1. Provide a Pulumi schema example with a primary key.


    Sure, using the aws.dynamodb.Table resource, you can create a table that contains a primary key by defining it under the attribute and hashKey properties.

    Here is the code in TypeScript:

    import * as pulumi from "@pulumi/pulumi"; import * as aws from "@pulumi/aws"; const exampleTable = new aws.dynamodb.Table("exampleTable", { // Define a list of attributes along with their types attributes: [ { name: "Id", // this will be our primary key type: "N", // 'N' for number }, { name: "Name", type: "S", // 'S' for string }, ], // Specify "Id" as the hash key (primary key) hashKey: "Id", readCapacity: 1, writeCapacity: 1, });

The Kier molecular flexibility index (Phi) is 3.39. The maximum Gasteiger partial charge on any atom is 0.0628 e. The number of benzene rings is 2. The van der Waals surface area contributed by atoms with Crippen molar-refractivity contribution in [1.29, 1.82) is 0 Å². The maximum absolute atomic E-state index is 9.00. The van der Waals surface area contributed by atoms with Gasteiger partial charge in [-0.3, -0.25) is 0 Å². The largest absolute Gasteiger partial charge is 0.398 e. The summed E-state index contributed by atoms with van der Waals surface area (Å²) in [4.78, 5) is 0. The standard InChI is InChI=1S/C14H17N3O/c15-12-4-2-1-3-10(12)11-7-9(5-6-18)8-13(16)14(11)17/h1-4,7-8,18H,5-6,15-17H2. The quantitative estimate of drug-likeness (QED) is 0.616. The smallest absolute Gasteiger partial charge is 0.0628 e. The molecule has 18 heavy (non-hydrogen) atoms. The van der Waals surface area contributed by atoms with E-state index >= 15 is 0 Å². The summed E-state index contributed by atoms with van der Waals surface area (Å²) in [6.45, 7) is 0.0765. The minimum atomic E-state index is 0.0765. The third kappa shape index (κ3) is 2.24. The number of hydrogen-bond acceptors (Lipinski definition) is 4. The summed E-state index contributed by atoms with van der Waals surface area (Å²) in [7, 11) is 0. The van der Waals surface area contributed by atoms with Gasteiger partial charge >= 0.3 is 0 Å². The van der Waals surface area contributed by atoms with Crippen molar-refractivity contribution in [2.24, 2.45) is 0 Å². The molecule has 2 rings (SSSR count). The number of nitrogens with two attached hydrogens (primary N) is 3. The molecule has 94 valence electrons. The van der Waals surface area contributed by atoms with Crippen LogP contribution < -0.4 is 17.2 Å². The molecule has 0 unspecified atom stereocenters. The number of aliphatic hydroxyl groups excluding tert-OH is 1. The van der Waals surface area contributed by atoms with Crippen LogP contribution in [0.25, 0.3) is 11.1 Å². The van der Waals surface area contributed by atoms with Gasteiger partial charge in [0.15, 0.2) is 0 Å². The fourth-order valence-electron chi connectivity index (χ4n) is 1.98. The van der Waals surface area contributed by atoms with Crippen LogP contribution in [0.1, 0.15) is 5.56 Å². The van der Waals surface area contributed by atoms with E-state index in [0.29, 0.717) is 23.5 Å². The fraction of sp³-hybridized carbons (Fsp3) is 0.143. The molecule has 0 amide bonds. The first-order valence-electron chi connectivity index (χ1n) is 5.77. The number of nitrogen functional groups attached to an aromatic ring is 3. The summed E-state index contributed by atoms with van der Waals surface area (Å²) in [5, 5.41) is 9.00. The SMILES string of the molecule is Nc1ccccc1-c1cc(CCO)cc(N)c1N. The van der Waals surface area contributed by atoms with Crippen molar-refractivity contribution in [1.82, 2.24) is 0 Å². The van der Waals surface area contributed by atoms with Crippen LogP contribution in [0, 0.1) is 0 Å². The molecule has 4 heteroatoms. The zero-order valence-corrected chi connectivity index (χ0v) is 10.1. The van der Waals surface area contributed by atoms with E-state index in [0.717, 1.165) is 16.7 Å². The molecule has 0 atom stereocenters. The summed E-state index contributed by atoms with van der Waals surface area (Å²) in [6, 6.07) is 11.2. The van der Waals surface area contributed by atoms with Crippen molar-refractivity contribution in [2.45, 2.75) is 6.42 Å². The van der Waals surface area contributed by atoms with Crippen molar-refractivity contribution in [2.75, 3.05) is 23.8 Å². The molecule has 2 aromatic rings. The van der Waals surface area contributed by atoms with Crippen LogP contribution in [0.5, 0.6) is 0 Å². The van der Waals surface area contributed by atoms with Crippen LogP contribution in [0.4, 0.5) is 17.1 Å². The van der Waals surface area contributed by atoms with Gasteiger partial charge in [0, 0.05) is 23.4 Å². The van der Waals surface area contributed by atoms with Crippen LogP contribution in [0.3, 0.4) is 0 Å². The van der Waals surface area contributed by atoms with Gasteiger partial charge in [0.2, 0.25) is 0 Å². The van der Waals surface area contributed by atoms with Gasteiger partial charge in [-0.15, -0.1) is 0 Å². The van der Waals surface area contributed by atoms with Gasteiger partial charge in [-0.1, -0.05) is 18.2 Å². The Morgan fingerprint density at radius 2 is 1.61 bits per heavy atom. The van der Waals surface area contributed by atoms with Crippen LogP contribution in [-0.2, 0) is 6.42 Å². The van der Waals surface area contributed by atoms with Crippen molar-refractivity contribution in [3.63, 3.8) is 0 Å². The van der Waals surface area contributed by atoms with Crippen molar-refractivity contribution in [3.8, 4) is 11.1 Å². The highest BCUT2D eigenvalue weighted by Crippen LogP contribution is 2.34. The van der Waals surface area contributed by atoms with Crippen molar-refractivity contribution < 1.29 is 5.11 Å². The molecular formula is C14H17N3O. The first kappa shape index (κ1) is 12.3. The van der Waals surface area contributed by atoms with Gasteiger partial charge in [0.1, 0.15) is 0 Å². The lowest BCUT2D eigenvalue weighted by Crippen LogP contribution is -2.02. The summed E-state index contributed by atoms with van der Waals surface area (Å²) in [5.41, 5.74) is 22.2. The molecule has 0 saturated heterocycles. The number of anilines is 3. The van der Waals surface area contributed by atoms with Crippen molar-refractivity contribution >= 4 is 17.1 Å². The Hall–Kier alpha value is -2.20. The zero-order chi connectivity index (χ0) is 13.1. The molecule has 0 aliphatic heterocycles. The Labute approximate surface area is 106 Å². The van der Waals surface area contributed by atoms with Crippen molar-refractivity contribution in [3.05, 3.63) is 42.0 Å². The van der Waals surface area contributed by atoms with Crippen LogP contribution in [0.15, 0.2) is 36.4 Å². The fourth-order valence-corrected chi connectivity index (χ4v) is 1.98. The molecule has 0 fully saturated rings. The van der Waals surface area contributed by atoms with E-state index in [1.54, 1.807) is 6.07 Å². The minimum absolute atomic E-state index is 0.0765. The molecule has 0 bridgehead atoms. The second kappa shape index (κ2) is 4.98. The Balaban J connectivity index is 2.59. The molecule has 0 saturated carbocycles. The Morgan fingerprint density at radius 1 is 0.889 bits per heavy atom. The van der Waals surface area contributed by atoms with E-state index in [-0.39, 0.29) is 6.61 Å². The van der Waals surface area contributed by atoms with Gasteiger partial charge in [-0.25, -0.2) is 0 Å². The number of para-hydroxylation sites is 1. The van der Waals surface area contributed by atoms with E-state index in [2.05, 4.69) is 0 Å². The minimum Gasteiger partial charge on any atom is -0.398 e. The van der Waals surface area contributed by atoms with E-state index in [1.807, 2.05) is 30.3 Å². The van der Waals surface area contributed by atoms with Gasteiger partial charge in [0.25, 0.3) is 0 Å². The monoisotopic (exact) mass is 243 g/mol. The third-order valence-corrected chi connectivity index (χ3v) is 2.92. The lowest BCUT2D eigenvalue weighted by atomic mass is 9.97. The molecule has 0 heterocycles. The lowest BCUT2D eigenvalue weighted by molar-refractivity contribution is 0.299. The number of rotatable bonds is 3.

In this example, we're using AWS DynamoDB which is a key-value and document database that delivers single-digit millisecond performance at any scale. A primary key in DynamoDB is a unique attribute that serves two main purposes:

    1. It uniquely identifies each item in a table. No two items share the same primary key.
    2. It provides the basis for the table's hash indexes.

    The table's primary key is defined while creating the table and cannot be changed. Each primary key attribute must be a scalar (meaning that it can hold only one value). After you've designed the table's schema by specifying its primary key and any secondary indexes, DynamoDB takes care of the rest.

    In our Pulumi program, the primary key is defined by the hashKey attribute and references one of the attribute names we specify under the attributes property "Id" in this case. Also note, the types for the attributes are defined there too, 'N' is for number and 'S' for string.

    This table will end up with a primary key named "Id" with the type Number.

    For more details, you can refer to aws.dynamodb.Table in the Pulumi Registry.